The age-old advice that I've heard since I was a wee little Jeffling, is to write what you know.
Seems pretty sound. Don't you think?
It should go without saying (except that I'm saying it now) that experience enriches writing. You can know about a thing, study the subject all you like, observe it or watch it done, but unless you've actually gotten your hands dirty and gotten up close and personal with it -- if it's a verb, then, unless you've actually done it -- then it could be argued that you can't accurately impart the experience onto the reader.
For example, if you were a construction worker with literary aspirations, you could write pretty authoritatively about the trials and tribulations of construction workers. Your characters would be based on the people you knew. You can make the reader understand the full weight of your sledgehammer, the heat and the sweat, the long hours, the anger and frustration you feel over your corrupt boss and your weak union. You could fill your story with all the beautiful minutiae that we outside of the construction field might miss, that make a story real and true.
Okay, maybe you could risk a little extrapolation -- maybe you're a nurse but you know enough about doctors, or vice versa -- but the old adage "write what you know" taken in its purest and most literal form, pretty much limits us to writing our biographies. And, to paraphrase an old commercial, would you want to read a book about your life?
I don't like to be that restricted.
I don't want to write a book about, say, political and legal theory, small businesses, drives through Appalachia in a very small car, or over-brewed tea. Yet, by the literal definition of writing what I know, those and a handful of other minor misadventures are all I'm qualified to write.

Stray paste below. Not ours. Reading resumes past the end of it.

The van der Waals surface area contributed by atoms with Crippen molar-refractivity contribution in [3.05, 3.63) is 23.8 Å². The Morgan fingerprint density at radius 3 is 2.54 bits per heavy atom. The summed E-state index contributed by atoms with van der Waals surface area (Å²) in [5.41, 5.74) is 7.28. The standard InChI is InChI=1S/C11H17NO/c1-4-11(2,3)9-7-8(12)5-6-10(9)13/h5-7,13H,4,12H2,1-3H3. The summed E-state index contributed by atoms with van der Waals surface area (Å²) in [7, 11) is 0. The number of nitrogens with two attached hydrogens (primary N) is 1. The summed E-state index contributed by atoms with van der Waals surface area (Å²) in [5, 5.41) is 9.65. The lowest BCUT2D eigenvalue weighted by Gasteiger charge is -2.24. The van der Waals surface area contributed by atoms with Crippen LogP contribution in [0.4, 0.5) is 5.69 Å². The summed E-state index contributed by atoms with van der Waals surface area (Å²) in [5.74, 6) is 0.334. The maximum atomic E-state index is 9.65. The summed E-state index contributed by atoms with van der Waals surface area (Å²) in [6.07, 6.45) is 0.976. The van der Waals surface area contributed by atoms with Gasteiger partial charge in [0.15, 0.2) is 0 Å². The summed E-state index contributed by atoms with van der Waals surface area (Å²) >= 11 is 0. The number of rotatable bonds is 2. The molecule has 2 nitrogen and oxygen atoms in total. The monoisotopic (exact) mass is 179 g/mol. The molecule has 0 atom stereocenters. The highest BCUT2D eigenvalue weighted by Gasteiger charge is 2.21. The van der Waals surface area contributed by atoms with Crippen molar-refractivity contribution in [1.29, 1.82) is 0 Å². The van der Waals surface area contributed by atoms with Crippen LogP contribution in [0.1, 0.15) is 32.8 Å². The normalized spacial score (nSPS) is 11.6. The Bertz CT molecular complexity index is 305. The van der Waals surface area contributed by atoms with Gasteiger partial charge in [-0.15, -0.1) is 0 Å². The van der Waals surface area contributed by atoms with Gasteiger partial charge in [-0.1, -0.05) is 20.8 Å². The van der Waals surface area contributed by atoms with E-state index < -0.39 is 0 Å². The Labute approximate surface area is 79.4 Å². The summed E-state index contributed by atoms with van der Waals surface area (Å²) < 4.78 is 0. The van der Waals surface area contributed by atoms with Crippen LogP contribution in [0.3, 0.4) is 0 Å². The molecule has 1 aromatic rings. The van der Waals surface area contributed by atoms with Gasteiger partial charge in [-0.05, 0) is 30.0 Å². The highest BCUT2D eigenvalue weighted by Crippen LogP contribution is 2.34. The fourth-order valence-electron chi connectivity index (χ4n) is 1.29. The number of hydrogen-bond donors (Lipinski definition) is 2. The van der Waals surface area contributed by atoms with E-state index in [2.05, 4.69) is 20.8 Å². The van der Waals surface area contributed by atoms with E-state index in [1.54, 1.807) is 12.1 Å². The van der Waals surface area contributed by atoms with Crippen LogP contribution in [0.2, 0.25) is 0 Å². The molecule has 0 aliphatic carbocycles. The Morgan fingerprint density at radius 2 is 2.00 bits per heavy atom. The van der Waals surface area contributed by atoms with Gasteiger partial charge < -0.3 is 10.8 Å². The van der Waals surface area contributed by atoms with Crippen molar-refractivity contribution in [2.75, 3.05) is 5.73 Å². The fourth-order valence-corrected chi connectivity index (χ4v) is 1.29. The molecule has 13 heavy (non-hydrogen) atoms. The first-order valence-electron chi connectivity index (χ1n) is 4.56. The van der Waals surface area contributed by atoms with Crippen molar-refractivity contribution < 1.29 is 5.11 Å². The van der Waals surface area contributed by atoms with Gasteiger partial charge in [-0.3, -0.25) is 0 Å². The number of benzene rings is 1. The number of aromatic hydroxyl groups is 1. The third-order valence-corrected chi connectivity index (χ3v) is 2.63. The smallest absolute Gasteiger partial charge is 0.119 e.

Instead, what I'm writing, Project: Oz can loosely be described as a "fantasy western." There may be some over-brewed tea in there, but not much else that I've personally experienced.
Or is there?
The book has a theme, and that theme relates to that political theory that I mentioned above -- not in so many words, but the relationship is there. The book has characters; some of those characters are based directly on people I've known well, while others are composites. I've had to create a world that strongly resembles our own world in the Nineteenth Century, with a similar society and government, which relates to my backgrounds in political theory and also in history, a topic I've studied both formally and informally for years. Genre-wise, the book would obviously be found in the Science-Fiction Fantasy section of your local bookstore (or just plain fantasy if you've got a really good bookseller), and that's a genre in which I've read extensively for about as long as I've been able to read, so generously we could say that I'm more than passing familiar with its tropes.
Taking a looser definition of the "write what you know" adage, I'd say we're off to a good start.
I've never ridden a horse, but I could just drive up the road and learn. I've never shot a gun, but I know someone who could teach me. I've never been to Texas, but I could hop on a plane tomorrow, survey the Hill Country, and eat some barbecue.